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Weekly roundup: Quarter-end data shows steepest GDP decline ever, with one bright spot

Weekly roundup: Quarter-end data shows steepest GDP decline ever, with one bright spot

| July 31, 2020
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As July comes to a close, we saw a big week for economic data. It has become clear that the broad economy is slowing down since the resurgence of Covid-19 cases, hospitalizations and deaths since mid-June.. Tech continues to be a bright spot in the markets. Many of the large tech companies announced their earnings this week; expectations for these stocks were sky high and they still beat estimates! We summarize below the second-quarter GDP numbers, plus earnings reports from several large U.S. companies.

Key Economic News 

  • Rising weekly jobless claims suggests the economic rebound from the pandemic is losing steam amid a renewed rise in Covid-19 cases.  
  • There was a lack of progress in congressional talks to agree on elements of a new coronavirus aid package. Expected changes include an extension of PPP and some amount of unemployment insurance; less certain is assistance to states and cities as they manage Covid-19 risks. 
  • April-May-June saw the steepest quarterly GDP decline on record, with a 9.5% decline in the quarter (often reported on an “annualized” basis, which would be a 32.9% decline annualized). 

  

  • Pending home sales surged for the second consecutive month (WSJ), rising 16.6% in June. Overall, existing home sales are expected to decline slightly for the year and new home sales are expected to rise slightly for the year. 

 

  • The Federal Reserve left interest rates unchanged as expected on Wednesday and indicated that it planned to keep rates near zero and do more if needed to provide support for the economy.  
  • Consumer confidence remains low and declined in July. Data: U.S. Bureau of Labor Statistics; Chart: Axios Visuals 

 

  • Recent job losses may be more permanent than initially hoped. In April, 78% of those in households with a job loss assumed it was temporary. As of July, 47% think that lost job is definitely or probably not coming back, according to the latest poll from AP.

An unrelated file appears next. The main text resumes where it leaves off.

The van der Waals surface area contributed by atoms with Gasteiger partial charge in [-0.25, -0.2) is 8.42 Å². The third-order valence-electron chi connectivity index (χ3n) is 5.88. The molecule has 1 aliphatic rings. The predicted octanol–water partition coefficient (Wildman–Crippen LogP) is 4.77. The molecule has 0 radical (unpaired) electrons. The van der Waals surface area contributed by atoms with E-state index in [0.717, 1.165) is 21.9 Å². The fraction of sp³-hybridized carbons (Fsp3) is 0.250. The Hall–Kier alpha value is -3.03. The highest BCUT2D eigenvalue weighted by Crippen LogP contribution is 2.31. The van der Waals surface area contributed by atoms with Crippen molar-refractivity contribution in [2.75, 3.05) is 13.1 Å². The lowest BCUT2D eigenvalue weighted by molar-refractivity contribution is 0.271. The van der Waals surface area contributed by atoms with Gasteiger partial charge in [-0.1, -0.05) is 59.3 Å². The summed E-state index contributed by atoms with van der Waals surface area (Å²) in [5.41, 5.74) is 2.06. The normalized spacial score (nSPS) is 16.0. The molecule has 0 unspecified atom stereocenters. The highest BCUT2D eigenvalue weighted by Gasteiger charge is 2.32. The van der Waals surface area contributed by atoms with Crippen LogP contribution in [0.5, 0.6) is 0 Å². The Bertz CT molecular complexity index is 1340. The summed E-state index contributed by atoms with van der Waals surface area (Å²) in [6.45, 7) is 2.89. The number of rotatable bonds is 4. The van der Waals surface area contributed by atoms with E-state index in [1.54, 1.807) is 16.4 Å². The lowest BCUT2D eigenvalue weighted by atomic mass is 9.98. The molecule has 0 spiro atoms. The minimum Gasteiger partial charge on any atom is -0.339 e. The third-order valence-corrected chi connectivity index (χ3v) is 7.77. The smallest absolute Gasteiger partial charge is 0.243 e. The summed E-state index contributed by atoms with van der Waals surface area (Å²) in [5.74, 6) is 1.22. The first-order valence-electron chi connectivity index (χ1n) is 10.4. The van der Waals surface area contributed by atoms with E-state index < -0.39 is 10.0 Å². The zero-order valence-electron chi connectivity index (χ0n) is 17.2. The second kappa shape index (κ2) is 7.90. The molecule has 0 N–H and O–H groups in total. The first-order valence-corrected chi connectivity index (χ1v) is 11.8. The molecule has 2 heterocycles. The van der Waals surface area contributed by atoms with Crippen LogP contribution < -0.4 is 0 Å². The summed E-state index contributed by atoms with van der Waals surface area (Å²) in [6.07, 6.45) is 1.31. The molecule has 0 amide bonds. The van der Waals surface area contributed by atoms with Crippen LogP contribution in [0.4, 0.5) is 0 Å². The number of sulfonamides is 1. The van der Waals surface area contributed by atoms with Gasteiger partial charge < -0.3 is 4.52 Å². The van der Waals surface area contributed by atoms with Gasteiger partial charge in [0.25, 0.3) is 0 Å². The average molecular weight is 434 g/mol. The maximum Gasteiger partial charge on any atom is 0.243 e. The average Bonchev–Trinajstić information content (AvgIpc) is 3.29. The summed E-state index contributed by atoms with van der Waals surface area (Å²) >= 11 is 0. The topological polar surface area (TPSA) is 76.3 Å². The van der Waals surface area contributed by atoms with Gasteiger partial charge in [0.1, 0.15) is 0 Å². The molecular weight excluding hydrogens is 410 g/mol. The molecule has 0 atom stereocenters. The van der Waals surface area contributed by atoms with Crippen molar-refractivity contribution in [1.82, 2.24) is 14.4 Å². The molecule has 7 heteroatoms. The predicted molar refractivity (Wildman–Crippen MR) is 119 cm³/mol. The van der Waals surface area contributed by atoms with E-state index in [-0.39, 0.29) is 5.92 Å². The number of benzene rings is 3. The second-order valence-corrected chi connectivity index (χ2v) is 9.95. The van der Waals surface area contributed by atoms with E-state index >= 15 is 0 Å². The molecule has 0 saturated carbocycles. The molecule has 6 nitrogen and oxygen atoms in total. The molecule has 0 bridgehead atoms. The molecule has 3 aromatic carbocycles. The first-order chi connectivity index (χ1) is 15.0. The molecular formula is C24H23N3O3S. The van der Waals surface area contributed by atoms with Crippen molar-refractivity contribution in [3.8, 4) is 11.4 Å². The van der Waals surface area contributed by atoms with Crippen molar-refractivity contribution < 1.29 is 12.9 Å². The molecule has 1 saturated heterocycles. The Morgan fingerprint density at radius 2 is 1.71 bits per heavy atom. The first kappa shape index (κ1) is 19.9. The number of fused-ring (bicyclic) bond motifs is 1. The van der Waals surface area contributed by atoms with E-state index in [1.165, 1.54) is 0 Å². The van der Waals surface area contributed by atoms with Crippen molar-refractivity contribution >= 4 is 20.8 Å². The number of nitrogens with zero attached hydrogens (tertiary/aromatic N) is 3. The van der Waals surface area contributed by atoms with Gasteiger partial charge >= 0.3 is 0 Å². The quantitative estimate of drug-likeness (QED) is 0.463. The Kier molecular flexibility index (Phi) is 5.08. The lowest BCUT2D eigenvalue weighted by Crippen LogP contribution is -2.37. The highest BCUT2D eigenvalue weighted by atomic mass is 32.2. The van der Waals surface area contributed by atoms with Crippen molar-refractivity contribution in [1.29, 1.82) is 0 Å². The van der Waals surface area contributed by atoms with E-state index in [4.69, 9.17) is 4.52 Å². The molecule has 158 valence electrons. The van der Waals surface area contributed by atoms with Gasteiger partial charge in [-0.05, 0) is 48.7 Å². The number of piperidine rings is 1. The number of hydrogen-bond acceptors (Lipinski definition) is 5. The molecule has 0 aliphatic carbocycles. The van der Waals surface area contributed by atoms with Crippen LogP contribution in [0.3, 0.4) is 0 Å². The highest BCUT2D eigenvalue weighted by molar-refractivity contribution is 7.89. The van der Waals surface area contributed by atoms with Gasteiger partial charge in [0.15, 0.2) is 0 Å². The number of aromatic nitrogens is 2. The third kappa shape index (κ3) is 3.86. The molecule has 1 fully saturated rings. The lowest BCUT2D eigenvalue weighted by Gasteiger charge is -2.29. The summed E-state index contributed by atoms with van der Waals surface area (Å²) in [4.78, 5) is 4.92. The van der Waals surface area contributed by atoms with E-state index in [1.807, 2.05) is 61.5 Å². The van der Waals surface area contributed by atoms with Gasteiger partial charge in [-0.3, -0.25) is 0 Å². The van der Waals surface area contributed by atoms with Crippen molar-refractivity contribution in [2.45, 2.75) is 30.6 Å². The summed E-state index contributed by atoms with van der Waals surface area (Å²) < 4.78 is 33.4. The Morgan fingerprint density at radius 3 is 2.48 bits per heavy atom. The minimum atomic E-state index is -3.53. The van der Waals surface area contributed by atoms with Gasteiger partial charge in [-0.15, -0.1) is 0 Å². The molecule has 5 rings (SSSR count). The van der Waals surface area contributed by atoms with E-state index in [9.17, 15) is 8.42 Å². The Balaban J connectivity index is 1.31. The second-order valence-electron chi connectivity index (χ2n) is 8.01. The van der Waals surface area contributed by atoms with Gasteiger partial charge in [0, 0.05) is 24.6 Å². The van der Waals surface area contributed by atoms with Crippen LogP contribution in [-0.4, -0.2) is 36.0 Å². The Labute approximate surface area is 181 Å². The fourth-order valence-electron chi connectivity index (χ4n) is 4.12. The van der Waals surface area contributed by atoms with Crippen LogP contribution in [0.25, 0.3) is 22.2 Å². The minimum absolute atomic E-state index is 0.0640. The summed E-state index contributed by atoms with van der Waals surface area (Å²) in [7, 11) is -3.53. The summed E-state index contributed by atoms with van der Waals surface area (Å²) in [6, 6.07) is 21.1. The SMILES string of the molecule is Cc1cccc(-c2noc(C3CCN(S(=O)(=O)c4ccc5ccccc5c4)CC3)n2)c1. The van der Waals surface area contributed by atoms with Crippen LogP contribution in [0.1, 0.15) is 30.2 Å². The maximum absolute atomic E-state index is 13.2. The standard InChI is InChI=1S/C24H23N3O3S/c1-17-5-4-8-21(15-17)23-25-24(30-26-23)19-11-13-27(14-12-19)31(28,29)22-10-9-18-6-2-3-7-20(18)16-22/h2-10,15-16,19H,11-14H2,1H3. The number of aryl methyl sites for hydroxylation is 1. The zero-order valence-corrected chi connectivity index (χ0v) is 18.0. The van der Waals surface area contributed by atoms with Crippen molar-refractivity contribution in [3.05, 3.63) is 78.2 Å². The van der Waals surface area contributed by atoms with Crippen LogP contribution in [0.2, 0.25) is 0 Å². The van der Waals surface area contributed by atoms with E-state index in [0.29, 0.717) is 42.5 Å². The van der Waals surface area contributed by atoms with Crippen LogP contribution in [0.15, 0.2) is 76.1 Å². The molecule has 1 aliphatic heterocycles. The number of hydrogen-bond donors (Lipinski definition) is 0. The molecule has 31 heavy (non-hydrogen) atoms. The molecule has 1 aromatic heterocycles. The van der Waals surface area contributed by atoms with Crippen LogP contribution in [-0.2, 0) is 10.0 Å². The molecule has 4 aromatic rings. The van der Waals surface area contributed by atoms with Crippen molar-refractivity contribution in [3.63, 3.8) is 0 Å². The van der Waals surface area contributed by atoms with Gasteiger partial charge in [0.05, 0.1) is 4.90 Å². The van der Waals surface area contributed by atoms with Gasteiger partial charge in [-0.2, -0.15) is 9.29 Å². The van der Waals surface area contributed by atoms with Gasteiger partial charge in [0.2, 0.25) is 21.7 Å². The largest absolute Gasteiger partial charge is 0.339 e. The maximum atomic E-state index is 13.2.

• Fed chair Jerome Powell mentioned "lasting damage to the economy" as a major concern and a reason to continue providing support through fiscal and monetary policy.  
  • Economist Betsey Stevenson sees this damage in a long simmering childcare crisis that could have a significant impact on the number of parents, especially mothers, working over the next 20 to 30 years, creating a labor shortage.  

 

Earnings Reports

  • Amazon’s sales and profits surged, benefiting from the remote work boom. Amazon Web Services is one of the biggest sources of its profits, while the company spent $4 billion on PPE and other Covid-19 initiatives in its warehouse and shipping service. 
  • Alphabet (Google’s parent) reported a decline in revenue of 2% compared to a year ago, due to a rare decline in its digital ad operation. 
  • Apple’s sales rose 11% and they announced a stock split. (Stock splits are cosmetic, meaning they are designed to make buying shares easier for smaller customers, but otherwise have no impact). 
  • Strong earnings from P&G were reported, with P&G posting its strongest annual sales gain since 2006 as the pandemic kept consumers at home and vigilantly cleaning.  
  • Exxon and Chevron posted their worst losses in a generation after the virus outbreak and a global glut of crude oil combined to batter almost every part of their business. 
  • Caterpillar’s revenue in the US dropped more than 40% in the second quarter and they expect more declines in the current quarter. 

Representative John Lewis, a giant of the Civil Rights Movement, was remembered at his funeral on Thursday by former Presidents. George Bush said, “He’s been called an American saint, a believer willing to give up everything, even life itself, to bear witness to the truth that drove him all his life: that we could build a world of peace and justice, harmony and dignity and love.” In that spirit, we are inspired to look for places in our own communities to make a difference, and to share harmony and love our neighbors.

We also want to take this opportunity to tell you that we are especially thankful this year for your presence in our lives, sharing your thoughts, your worries, and your stories. We hope you will continue to include us in the ranks of family, friends, and neighbors you can always call on for support.

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